Readings

Mark Fisher: Capitalist realism

k-punk's political incarnation wrote one of the few decidedly Marxist books that has acquired bestselling status and is widely known - even to the degree that "capitalist realism" now most often means what Mark says it means in this book. And a good book it is, admirably short and precise. It attacks our neoliberal shithole head on - but also, and as importantly, has issues with the whole post-something and identity politics and what not. Call me an Alt-Marxist if you want: I shall not complain.

Susie Steiner: Missing, Presumed

A nice read with a twist: a police officer that is a dropout from an Oxbridge institution, drinks a wee bit too much, drives an old and eccentric car, and has troubles with the old love life: not Morse, but a woman. And a story that also twists and turns and does manage a plausible but still surprising hard left at the very end.

David Peace: Nineteen Seventy-Four

Part of a trilogy of Yorkshire Noir, and dark they are indeed. Not a nice place in any way, Yorkshire, in the year 1974. We are left to somewhat root for a young investigating journo, but even he is an absolute dick in many ways. The rest of the cast are hardly much better. But books such as these show that a political thriller does not have to heavy handed nor does it need to wear rosy, tinted glasses.

Megan Miranda: All the Missing Girls

The South, it is hot and humid and 2 girls - years apart - disappear. The trick is that the book is almost entirely told backwards which gives the whole unreliable narrator thing (and that is also present) an interesting spin. Nice read, but once you get beyond the awesomeness of the narratological trick, exactly how interesting are the left overs?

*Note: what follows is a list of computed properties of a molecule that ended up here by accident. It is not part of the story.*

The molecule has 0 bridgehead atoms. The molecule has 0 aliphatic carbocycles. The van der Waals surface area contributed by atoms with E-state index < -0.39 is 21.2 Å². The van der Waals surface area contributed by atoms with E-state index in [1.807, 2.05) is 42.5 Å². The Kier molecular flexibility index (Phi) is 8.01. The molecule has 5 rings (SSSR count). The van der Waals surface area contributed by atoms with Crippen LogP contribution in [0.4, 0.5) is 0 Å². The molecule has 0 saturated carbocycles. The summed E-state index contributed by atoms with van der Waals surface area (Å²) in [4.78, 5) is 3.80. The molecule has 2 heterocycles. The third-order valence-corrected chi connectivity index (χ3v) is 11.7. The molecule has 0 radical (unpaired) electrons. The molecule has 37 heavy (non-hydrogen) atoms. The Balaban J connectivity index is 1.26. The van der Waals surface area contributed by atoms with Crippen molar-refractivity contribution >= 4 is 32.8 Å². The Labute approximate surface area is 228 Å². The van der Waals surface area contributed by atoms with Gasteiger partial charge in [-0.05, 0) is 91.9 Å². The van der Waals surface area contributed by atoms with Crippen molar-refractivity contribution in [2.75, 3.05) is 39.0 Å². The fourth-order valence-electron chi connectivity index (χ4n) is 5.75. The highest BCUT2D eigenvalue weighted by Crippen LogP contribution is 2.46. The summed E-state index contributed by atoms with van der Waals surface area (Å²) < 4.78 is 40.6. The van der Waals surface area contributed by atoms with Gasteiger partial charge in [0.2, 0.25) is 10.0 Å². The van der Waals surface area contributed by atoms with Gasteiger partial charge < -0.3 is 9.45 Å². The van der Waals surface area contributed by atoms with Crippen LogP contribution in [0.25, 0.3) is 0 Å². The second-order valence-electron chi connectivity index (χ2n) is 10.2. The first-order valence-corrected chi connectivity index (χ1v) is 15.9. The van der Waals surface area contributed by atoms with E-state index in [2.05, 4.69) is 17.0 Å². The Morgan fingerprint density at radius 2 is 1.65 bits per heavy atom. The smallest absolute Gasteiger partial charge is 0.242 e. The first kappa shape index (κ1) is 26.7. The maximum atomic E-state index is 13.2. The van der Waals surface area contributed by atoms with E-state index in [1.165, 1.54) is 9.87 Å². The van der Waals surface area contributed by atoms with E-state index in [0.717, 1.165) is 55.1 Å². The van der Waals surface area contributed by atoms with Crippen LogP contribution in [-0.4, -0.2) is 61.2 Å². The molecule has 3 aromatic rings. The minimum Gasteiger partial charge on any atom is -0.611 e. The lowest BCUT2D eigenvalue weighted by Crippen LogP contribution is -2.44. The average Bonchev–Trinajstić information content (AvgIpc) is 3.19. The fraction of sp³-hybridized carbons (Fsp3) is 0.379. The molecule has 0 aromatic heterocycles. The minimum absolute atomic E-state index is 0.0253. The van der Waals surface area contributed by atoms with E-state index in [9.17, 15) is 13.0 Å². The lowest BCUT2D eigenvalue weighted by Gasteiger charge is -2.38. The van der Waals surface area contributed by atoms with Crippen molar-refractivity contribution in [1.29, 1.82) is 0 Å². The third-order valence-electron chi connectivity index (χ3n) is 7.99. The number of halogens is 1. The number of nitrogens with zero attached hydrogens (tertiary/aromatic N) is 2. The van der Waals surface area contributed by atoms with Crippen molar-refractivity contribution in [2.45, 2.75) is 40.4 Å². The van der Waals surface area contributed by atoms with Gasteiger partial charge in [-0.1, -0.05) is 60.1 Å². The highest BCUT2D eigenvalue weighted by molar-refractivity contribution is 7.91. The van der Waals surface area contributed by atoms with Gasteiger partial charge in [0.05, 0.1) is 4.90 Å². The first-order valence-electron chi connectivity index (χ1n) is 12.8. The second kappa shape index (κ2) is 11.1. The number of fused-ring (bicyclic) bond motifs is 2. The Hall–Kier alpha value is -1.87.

Jon McGregor: Reservoir 13

So, another book about a missing girl. Except not like any other, quite. As we follow the ebb and flow of life in a valley in the North of England through 13 years, a lot happens and a lot does not. Any moment we expect something to happen, Rebecca to be found, but instead we see and hear and smell life in the village as seasons come and go, years come and go, people grow up, fall in love and fall out of love, get sick, die, start over, and the badgers and the foxes do their thing in the woods, year after year. The memory of the girl is always there, in the back, but not more prominent than the fact that somebody burned burn a shed, the school got a new heating system, the snow fell in the next valley, and the village lost the annual cricket match, yet again. The prose is glorious throughout, but you need to pay attention, slow down, and let the life in the village flow past you.

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